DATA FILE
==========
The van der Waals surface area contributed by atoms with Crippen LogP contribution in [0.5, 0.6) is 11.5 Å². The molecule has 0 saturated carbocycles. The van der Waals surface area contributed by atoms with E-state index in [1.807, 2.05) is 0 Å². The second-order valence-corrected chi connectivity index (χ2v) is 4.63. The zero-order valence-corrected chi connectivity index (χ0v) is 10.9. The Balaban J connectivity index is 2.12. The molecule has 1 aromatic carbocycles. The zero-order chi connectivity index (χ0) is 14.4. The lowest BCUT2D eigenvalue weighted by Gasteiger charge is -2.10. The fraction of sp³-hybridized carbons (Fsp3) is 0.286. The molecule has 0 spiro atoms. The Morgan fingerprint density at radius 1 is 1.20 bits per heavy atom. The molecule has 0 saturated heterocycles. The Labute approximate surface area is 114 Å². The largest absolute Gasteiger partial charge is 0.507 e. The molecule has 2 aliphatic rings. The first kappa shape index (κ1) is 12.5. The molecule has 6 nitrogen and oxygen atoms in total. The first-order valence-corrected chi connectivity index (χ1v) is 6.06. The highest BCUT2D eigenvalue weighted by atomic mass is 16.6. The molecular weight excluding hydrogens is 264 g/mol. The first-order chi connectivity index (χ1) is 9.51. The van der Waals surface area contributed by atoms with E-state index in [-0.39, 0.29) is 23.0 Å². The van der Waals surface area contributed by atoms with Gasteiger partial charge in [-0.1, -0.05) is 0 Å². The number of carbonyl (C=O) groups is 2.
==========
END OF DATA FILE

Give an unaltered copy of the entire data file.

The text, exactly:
The van der Waals surface area contributed by atoms with Crippen LogP contribution in [0.5, 0.6) is 11.5 Å². The molecule has 0 saturated carbocycles. The van der Waals surface area contributed by atoms with E-state index in [1.807, 2.05) is 0 Å². The second-order valence-corrected chi connectivity index (χ2v) is 4.63. The zero-order valence-corrected chi connectivity index (χ0v) is 10.9. The Balaban J connectivity index is 2.12. The molecule has 1 aromatic carbocycles. The zero-order chi connectivity index (χ0) is 14.4. The lowest BCUT2D eigenvalue weighted by Gasteiger charge is -2.10. The fraction of sp³-hybridized carbons (Fsp3) is 0.286. The molecule has 0 spiro atoms. The Morgan fingerprint density at radius 1 is 1.20 bits per heavy atom. The molecule has 0 saturated heterocycles. The Labute approximate surface area is 114 Å². The largest absolute Gasteiger partial charge is 0.507 e. The molecule has 2 aliphatic rings. The first kappa shape index (κ1) is 12.5. The molecule has 6 nitrogen and oxygen atoms in total. The first-order valence-corrected chi connectivity index (χ1v) is 6.06. The highest BCUT2D eigenvalue weighted by atomic mass is 16.6. The molecular weight excluding hydrogens is 264 g/mol. The first-order chi connectivity index (χ1) is 9.51. The van der Waals surface area contributed by atoms with E-state index in [-0.39, 0.29) is 23.0 Å². The van der Waals surface area contributed by atoms with Gasteiger partial charge in [-0.1, -0.05) is 0 Å². The number of carbonyl (C=O) groups is 2.